US & Canada

Diversity green card lottery: Golden ticket for huddled masses

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The green card lottery that President Donald Trump wants to end has for 22 years been a golden ticket for the proverbial huddled masses chasing the American Dream.

Every October, around 14 million would-be immigrants around the world apply for permanent legal US residency through the Diversity Visa Lottery.

The programme - known around the world as the green card lottery - has since 1995 granted visas to around one million people with no ties to the US.

The president attacked the programme following Tuesday's deadly truck attack in Lower Manhattan, allegedly by an Uzbek immigrant who won a green card in 2010.

Mr Trump earlier this year backed a Republican congressional plan to scrap the green card lottery and replace it with a merit-based system.

What is the lottery?

The lottery programme awards 50,000 visas a year - and a path to US citizenship - to applicants typically underrepresented in American immigration.

The selection is random by computer and does not require the visa recipient to have sponsorship, employment or family in the US.

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Citizens of countries that have had 50,000 green cards awarded in the last five years - including the UK, Canada, Mexico, India and China - cannot apply.

The only other requirement is a high school education or a regional equivalent in the applicant's country of origin.

Winners are also permitted to bring their spouses and young children, the so-called chain migration that President Trump also wants to end.

The State Department's diversity green card lottery makes up a small proportion of the roughly one million green cards issued by the US per year.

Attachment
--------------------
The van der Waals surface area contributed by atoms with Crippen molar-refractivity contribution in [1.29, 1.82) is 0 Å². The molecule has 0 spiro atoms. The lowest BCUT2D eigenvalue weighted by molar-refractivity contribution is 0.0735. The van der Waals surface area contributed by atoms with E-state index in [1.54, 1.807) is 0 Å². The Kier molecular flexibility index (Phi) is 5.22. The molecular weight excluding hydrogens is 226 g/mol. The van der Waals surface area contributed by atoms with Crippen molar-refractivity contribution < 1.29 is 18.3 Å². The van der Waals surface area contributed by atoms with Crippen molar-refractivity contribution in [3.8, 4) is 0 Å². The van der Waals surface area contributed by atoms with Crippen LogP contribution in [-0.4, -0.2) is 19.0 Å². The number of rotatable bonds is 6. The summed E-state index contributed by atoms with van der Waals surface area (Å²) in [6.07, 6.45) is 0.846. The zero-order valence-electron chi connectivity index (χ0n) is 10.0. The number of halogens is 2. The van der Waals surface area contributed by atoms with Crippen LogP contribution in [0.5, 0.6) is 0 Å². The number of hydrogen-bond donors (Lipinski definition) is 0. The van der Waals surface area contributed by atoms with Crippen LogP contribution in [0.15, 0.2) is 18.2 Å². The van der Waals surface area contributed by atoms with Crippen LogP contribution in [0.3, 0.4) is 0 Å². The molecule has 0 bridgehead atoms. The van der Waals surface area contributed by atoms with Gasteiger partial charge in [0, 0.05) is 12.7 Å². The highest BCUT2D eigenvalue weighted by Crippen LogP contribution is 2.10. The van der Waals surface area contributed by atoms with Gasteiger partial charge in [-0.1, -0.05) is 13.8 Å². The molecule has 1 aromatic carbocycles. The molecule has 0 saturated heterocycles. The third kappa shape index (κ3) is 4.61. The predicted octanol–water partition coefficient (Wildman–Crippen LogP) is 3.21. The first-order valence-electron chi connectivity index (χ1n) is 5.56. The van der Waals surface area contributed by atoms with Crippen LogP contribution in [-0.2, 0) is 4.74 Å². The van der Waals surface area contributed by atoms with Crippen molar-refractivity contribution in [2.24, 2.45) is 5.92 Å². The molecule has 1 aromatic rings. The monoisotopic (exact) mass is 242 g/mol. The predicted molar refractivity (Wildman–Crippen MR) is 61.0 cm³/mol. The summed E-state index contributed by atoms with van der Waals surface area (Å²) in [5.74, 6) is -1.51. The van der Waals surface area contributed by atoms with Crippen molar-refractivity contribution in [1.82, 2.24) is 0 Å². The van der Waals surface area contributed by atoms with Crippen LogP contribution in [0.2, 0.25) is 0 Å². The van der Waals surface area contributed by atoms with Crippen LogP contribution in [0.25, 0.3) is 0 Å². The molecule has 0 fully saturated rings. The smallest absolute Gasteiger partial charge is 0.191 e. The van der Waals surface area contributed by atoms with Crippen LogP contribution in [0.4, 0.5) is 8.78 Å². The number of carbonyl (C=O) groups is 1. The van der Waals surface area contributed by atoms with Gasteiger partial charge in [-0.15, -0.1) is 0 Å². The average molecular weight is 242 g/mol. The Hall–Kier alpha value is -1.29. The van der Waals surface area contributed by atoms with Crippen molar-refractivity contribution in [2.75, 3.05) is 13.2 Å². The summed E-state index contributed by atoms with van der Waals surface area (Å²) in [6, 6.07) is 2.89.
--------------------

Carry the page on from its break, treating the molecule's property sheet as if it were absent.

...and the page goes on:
Candidates must have a face-to-face interview with US immigration officials.

Applicants found to have any terrorism connections are ruled inadmissible.

Abdi and his Golden Ticket to the US

Why was it created?

The visa lottery was introduced through the Immigration Act of 1990, and went into effect in 1995.

The drive for the programme stemmed from the late 1980s, when tens of thousands of undocumented Irish immigrants moved to the US.

According to CUNY Brooklyn College political scientist Anna Law, prominent Italian-American and Irish-American members of Congress lobbied for the measure.

The US lawmakers argued that "the 'old-seed' immigrant groups were being shut out by newer groups from Asia and Latin America", says Professor Law.

It followed a 1965 immigration law that had aimed to do away with an existing quota system which heavily benefited white Europeans.

The 1965 legislation focused on skilled workers and family sponsorship visas.

But critics said it disproportionately favoured immigrants from such countries as Mexico, India, China and the Philippines.

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Can Trump abolish the green card lottery?

The president himself does not have the authority to end the programme, and must rely on Congress to create new immigration laws.

Mr Trump has backed a conservative bill in the US Senate which aims to scrap the green card lottery, halve the number of immigrants to the US and cap the number of refugees.

The Reforming American Immigration for Strong Employment (Raise) Act was introduced in February 2017, but has failed to attract the votes needed to pass the Senate, despite Mr Trump's support.

Members of Congress have previously said that overhauling the nation's immigration system is not a high priority, as they instead focus on fixing the healthcare system and overhauling the tax code.

US immigration proposals: What's in the Raise Act?

Who comes in through the lottery?

The legislation was originally introduced to boost European immigration, but it has also resulted in higher rates of immigration, particularly from Africa.

Sub-Saharan immigrants are more likely than any other US migrant to have entered through the lottery programme, according to a study by Pew Research Center.

Citizens from countries that Mr Trump has proposed banning from travelling to the US have also entered through the lottery system.

In 2015, around 10,500 citizens from six of the Muslim-majority countries that the White House wants blacklisted were selected for the diversity visa lottery, according to the US State Department.

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